Give us a little more information and we'll give you a lot more relevant content
Your child's birthday or due date
Girl Boy Not Sure
Add A Child
Remove A Child
I don't have kids
Thanks For Subscribing!
Oops! Something went wrong. Please contact support@fatherly.com.

New Research Finds Over 3,000 Android Apps Track Kids’ Data

Google is once again being accused of violating the Child Online Privacy Protection Act.

Max Pixel

New research has uncovered over 3,000 Android apps on Google Play that track and mine the personal data of children. It’s a staggeringly high number considering there is a federal law in place that prohibits tech companies from doing exactly that, and the revelation should only sound more alarm bells. The improper use of data, especially the data of children, has become a hot-button and deeply controversial issue over the past few months, and companies like Facebook and Apple have been forced to defend their privacy protections.

According to Engadget, the automated testing process examined 5,855 total apps and found that “3,337 family- and child-oriented Android apps on Google Play” were “improperly collecting data.” Of the more than 5,000 apps tested, 281 of them had been collecting the contact or location data of kid users without asking for a parent’s permission. An additional 2,281 apps appear to have violated Google’s terms of service forbidding apps from sharing “persistent identifying info” of users to the same destination as the Android Advertising ID.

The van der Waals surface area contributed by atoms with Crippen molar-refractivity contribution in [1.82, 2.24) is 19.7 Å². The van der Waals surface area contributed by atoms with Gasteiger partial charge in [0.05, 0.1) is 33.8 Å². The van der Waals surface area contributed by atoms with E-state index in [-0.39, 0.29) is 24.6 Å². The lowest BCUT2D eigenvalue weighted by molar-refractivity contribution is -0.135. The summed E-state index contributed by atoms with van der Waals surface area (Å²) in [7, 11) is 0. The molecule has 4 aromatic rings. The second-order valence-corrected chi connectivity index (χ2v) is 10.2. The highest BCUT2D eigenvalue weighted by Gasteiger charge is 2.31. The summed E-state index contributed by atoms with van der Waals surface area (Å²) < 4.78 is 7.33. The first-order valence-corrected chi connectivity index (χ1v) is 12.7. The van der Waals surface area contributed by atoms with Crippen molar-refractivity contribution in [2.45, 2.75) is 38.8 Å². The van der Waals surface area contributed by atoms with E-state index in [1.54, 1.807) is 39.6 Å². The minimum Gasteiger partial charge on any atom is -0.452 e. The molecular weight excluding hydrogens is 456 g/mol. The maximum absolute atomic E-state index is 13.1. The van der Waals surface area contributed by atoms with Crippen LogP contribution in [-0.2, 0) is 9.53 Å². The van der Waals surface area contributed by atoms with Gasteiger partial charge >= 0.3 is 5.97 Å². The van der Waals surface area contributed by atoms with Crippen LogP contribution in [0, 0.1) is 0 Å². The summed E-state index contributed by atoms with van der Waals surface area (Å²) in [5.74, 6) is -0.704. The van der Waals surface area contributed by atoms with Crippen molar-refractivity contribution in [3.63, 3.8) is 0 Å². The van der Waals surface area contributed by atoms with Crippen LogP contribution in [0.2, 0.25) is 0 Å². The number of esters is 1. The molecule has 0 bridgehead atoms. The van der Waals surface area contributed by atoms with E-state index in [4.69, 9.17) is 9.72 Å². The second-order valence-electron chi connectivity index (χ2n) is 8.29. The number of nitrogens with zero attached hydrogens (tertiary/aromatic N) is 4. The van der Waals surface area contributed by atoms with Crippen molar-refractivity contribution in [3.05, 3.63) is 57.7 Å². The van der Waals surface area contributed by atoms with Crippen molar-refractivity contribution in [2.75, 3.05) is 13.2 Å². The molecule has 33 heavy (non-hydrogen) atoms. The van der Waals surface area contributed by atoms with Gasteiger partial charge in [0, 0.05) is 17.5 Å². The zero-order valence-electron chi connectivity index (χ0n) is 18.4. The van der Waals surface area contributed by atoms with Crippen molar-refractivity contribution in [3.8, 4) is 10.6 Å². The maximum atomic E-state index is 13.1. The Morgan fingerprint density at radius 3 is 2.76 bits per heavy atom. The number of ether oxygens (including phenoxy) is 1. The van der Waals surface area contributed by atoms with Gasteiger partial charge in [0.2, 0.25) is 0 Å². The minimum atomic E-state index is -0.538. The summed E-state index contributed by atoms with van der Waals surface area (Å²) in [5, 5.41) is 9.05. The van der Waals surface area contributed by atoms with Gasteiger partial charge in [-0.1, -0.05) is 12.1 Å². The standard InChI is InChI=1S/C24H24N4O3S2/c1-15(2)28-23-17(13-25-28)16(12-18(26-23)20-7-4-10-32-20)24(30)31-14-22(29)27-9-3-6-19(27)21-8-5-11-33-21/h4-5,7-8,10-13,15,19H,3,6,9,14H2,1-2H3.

While the Android mobile operating system isn’t to blame for any wrongdoing — as it’s the specific app-makers who are violating Android’s terms of service — the discovery still leaves Google in the middle of another data controversy. Just last week, over 20 advocacy and privacy groups accused YouTube, Google’s video platform, of mining the personal data of millions of young kids who use the site. Under the Child Online Privacy Protection Act (COPPA), companies are required to notify parents and receive consent before they can begin collecting any data about children younger than 13.

Researchers say their findings do not show “definitive legal liability” for Google or the Android apps being accused, but are hoping the regulators at the Federal Trade Commission will determine the extent of any potential wrongdoing and punish the offenders accordingly.